By Cherylann Mollan, Mumbai, Mar. 23: Indian opposition leader Rahul Gandhi has been sentenced to two years in prison in a criminal defamation case.
Gandhi was convicted by the court in Gujarat state for 2019 comments about Prime Minister Narendra Modi's surname during an election rally.
He will not go to jail immediately - he has been given bail for 30 days and can file an appeal against his conviction.
The Congress party MP was present in court for sentencing, which comes a year before general elections are due.
Speaking at an election rally in Karnataka state in April 2019, ahead of the last general election, Gandhi had said: "Why do all thieves have Modi as their surname? Nirav Modi, Lalit Modi, Narendra Modi."
Nirav Modi is a fugitive Indian diamond tycoon while Lalit Modi is a former chief of the Indian Premier League who has been banned for life by the country's cricket board.
The case was filed on the basis of a complaint by Purnesh Modi, a lawmaker from India's governing Bharatiya Janata Party, who said that Mr Gandhi's comments had defamed the entire Modi community.
But some have said they are puzzled by the order.
Legal scholar Gautam Bhatia tweeted that "references to a generic class of persons" - surnames in this case - are not "actionable unless an individual can show a direct reference to themselves".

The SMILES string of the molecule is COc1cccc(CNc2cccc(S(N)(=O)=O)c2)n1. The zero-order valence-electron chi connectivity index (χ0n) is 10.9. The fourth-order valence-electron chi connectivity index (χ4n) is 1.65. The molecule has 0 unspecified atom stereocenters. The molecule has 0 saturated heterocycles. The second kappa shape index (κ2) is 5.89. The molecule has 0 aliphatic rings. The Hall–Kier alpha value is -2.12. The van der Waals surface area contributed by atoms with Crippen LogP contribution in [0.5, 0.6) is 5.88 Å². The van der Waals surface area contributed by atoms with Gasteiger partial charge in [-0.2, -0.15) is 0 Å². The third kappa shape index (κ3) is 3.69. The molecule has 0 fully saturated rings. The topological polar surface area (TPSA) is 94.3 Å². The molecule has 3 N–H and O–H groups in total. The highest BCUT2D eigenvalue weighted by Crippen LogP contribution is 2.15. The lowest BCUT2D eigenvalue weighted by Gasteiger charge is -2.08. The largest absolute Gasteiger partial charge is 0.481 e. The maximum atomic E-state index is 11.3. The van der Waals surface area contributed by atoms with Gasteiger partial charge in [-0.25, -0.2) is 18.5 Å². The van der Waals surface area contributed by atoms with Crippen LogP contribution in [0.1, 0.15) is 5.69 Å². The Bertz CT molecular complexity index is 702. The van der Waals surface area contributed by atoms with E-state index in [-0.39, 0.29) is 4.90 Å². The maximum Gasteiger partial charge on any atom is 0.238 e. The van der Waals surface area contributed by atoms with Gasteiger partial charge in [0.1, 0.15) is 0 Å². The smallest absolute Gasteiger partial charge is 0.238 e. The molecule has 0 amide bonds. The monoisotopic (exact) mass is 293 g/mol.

"If a man says 'all lawyers are thieves', then I, as a lawyer, cannot file a case against him for defamation unless I can show its imputation aimed at me," Bhatia said.
The Congress party tweeted that Gandhi will file an appeal and "we will fight and win".
Gandhi has not commented publicly yet but has tweeted a quote in Hindi from Mahatma Gandhi: "My religion is based on truth and non-violence. Truth is my God, and non-violence is the means to get it."
His lawyer, Kirit Panwala, told BBC Gujarati that Gandhi had told the judge after the order that he had made the speech "in favour of democracy".
He also said that their defence of Gandhi was based on four points: "Firstly, Mr Gandhi is not a resident of Gujarat and so, before the complaint, an inquiry should be conducted. Secondly, there is no community named Modi. Thirdly, there is no association of people with Modi as their surname and lastly, there was no ill intention behind Mr Gandhi's speech."
India's criminal defamation law is a British-era legislation under which there can be a maximum prison sentence of two years or a fine or both.
Free speech advocates have often argued that the law goes against the principles of freedom and that it is used by politicians to silence their critics.
In 2016, some top Indian politicians including Gandhi filed legal pleas arguing for defamation to be decriminalised. But India's Supreme Court upheld the validity of the law, saying that the "right to free speech cannot mean that a citizen can defame the other".